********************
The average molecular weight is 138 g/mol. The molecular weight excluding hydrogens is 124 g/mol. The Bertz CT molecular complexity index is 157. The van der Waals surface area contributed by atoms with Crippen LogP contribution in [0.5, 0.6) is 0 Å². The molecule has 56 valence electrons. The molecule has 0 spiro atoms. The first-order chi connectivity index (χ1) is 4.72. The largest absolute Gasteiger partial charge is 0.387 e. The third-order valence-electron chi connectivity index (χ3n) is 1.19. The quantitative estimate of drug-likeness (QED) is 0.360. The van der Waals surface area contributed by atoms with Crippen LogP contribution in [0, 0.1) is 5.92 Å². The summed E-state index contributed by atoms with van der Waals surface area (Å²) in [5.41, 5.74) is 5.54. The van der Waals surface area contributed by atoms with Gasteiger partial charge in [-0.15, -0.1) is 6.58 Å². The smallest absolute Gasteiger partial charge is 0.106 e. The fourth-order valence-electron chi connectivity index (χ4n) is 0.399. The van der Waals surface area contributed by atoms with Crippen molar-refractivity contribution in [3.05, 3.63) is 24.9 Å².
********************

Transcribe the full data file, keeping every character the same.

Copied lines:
The average molecular weight is 138 g/mol. The molecular weight excluding hydrogens is 124 g/mol. The Bertz CT molecular complexity index is 157. The van der Waals surface area contributed by atoms with Crippen LogP contribution in [0.5, 0.6) is 0 Å². The molecule has 56 valence electrons. The molecule has 0 spiro atoms. The first-order chi connectivity index (χ1) is 4.72. The largest absolute Gasteiger partial charge is 0.387 e. The third-order valence-electron chi connectivity index (χ3n) is 1.19. The quantitative estimate of drug-likeness (QED) is 0.360. The van der Waals surface area contributed by atoms with Crippen LogP contribution in [0, 0.1) is 5.92 Å². The summed E-state index contributed by atoms with van der Waals surface area (Å²) in [5.41, 5.74) is 5.54. The van der Waals surface area contributed by atoms with Gasteiger partial charge in [-0.15, -0.1) is 6.58 Å². The smallest absolute Gasteiger partial charge is 0.106 e. The fourth-order valence-electron chi connectivity index (χ4n) is 0.399. The van der Waals surface area contributed by atoms with Crippen molar-refractivity contribution in [3.05, 3.63) is 24.9 Å².